Unit3 Lesson 15

These two projects both have similar problem: frog doesn’t jump every time that the up arrow is pressed. The first one it happens every 3rd time. Code looks good to me. Help?

Hmm… did your students make changes to the code after you posted this? Both of them work every time for me (as long as the frog is on the ground).

Let us know!

Mike

These both look good to me too. Problem solved?

–Michael K.

I’m sorry I didn’t respond to your answer on the frog jumping problem. Yes, I guess he figured it out.
Could I ask you to look at this one:
https://studio.code.org/projects/gamelab/GNZLWqH0pCP8m1hlTkQzZBZN-ZNhQsKl71Nn1jfPra8
The problem is that the bullets only affect the alien if they are very close to each other.
Thanks for any help!

I initially wrote a reply and then retracted it after looking further, so if you saw my first reply, I’m not sure it was accurate. Instead, what I think is happening here is something else.

One potential issue is that immediately after firing, it checks to see if that bullet has made contact, but it is apparently not checking a 2nd time, so my guess is that “keyWentDown” only triggers for a limited time and the conditions of collision aren’t checked again when the bullet is further away from the pink alien.

Another issue, though is that the bullet sprite is being created three times on lines 1, 52 & 59. Normally, sprites are created outside of the draw loop once (like in line 1) and then are updated inside the draw loop. When you create more than one sprite with the same name, the later ones are replacing sprites that already exist. GameLab lets you do that, but it can only track collisions on one at a time, so when multiples are created, not all of them will trigger a collision.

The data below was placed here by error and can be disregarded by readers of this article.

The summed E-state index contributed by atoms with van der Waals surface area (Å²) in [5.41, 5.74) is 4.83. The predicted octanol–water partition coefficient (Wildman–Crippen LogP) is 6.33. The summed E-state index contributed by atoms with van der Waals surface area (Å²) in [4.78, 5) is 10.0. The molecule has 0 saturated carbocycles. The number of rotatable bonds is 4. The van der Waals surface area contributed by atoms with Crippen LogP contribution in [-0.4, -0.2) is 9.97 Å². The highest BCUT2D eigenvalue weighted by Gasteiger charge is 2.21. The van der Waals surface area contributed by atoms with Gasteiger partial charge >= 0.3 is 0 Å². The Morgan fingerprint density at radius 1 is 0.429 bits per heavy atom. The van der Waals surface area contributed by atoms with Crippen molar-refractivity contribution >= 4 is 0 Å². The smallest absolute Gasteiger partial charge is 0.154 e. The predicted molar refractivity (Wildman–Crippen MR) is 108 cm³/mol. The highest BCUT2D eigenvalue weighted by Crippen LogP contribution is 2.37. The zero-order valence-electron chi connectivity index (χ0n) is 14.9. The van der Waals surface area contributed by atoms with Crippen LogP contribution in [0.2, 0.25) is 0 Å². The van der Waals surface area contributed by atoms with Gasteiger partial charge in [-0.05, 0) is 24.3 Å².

Some potential things to look at to solve the problem.

  1. See if they can create the bullet once outside the draw loop and then only update it inside the draw loop.
  2. maybe create a variable such as “fired” that initially is set to 0. When the space is pressed, signaling the first time it is fired, the variable could change to 1. Then as long as the variable is 1, it could continuously check for the collision. This may eliminate the problem with the “keyWentDown” not allowing it to check for very long.

I played with it for a little while, but didn’t implement the last suggestion yet, so give that a try and see where you end up. There still may be a problem with multiple instances of the same sprite, but I’m sure if they work on it a little longer, they will make progress and if they are still stuck, let us know and we can explore it a little further.

Mike

I agree with @mwood. Creating sprites in the draw loop can be problematic because all of the sprite’s settings are being reset 30 times per second. I think the “shoot” function (and related items) can be simplified. I would have the student think through these questions:

  1. Think about destroy and lifetime. These remove the sprites from existence:) Since the sprite positions are resetting, do you need to destroy or set a lifetime (a lifetime will remove the sprite when the count down is complete)? I would consider visible=true or visible=false when you want the sprite to exist but not seen (like when the bullet is on the pink sprite but not being shot OR when bullet.isTouching(yellow) but then you reset yellow).

  2. Avoid creating sprites in the drawloop since all settings are reset 30 times per second.

  3. Think through what a bullet does as it shoots. First, it starts at pink.x AND pink.y (I would think about setting those separately). Then, the velocity sends it in a direction. It will then either keep on going (where an if statement should reset it back to pink.x and pink.y ± the positioning) OR it will hit the yellow sprite (but then doesn’t it still need to reset to pink.x and pink.y)?

  4. I LOVE the variable aim to set the velocity and positioning of the sprites!

The foundation is there!
I hope these tips help but let us know if you need further assistance!
Michelle